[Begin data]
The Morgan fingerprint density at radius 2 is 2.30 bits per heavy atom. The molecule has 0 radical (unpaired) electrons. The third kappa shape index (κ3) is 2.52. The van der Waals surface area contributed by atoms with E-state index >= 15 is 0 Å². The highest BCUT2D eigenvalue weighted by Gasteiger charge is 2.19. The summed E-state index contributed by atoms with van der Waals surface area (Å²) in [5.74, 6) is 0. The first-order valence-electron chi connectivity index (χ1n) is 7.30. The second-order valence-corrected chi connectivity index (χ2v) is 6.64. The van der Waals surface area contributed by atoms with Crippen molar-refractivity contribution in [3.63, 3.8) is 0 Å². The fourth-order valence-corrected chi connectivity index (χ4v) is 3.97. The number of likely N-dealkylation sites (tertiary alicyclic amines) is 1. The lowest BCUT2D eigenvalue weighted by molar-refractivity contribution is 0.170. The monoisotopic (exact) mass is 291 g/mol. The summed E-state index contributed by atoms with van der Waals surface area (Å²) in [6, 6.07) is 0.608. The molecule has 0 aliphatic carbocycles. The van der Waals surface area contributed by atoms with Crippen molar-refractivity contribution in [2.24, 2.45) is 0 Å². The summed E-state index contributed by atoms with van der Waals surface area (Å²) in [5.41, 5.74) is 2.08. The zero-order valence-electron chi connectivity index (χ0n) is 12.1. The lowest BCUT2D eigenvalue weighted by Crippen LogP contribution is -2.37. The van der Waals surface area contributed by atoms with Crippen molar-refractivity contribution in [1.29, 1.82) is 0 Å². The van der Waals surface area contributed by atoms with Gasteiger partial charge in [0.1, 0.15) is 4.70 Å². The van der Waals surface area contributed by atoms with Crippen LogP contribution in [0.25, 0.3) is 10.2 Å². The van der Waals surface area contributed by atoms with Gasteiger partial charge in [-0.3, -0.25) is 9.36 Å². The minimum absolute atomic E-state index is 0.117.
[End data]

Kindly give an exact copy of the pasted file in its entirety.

The Morgan fingerprint density at radius 2 is 2.30 bits per heavy atom. The molecule has 0 radical (unpaired) electrons. The third kappa shape index (κ3) is 2.52. The van der Waals surface area contributed by atoms with E-state index >= 15 is 0 Å². The highest BCUT2D eigenvalue weighted by Gasteiger charge is 2.19. The summed E-state index contributed by atoms with van der Waals surface area (Å²) in [5.74, 6) is 0. The first-order valence-electron chi connectivity index (χ1n) is 7.30. The second-order valence-corrected chi connectivity index (χ2v) is 6.64. The van der Waals surface area contributed by atoms with Crippen molar-refractivity contribution in [3.63, 3.8) is 0 Å². The fourth-order valence-corrected chi connectivity index (χ4v) is 3.97. The number of likely N-dealkylation sites (tertiary alicyclic amines) is 1. The lowest BCUT2D eigenvalue weighted by molar-refractivity contribution is 0.170. The monoisotopic (exact) mass is 291 g/mol. The summed E-state index contributed by atoms with van der Waals surface area (Å²) in [6, 6.07) is 0.608. The molecule has 0 aliphatic carbocycles. The van der Waals surface area contributed by atoms with Crippen molar-refractivity contribution in [2.24, 2.45) is 0 Å². The summed E-state index contributed by atoms with van der Waals surface area (Å²) in [5.41, 5.74) is 2.08. The zero-order valence-electron chi connectivity index (χ0n) is 12.1. The lowest BCUT2D eigenvalue weighted by Crippen LogP contribution is -2.37. The van der Waals surface area contributed by atoms with Crippen molar-refractivity contribution in [1.29, 1.82) is 0 Å². The van der Waals surface area contributed by atoms with Gasteiger partial charge in [0.1, 0.15) is 4.70 Å². The van der Waals surface area contributed by atoms with Crippen LogP contribution in [0.25, 0.3) is 10.2 Å². The van der Waals surface area contributed by atoms with Gasteiger partial charge in [-0.3, -0.25) is 9.36 Å². The minimum absolute atomic E-state index is 0.117.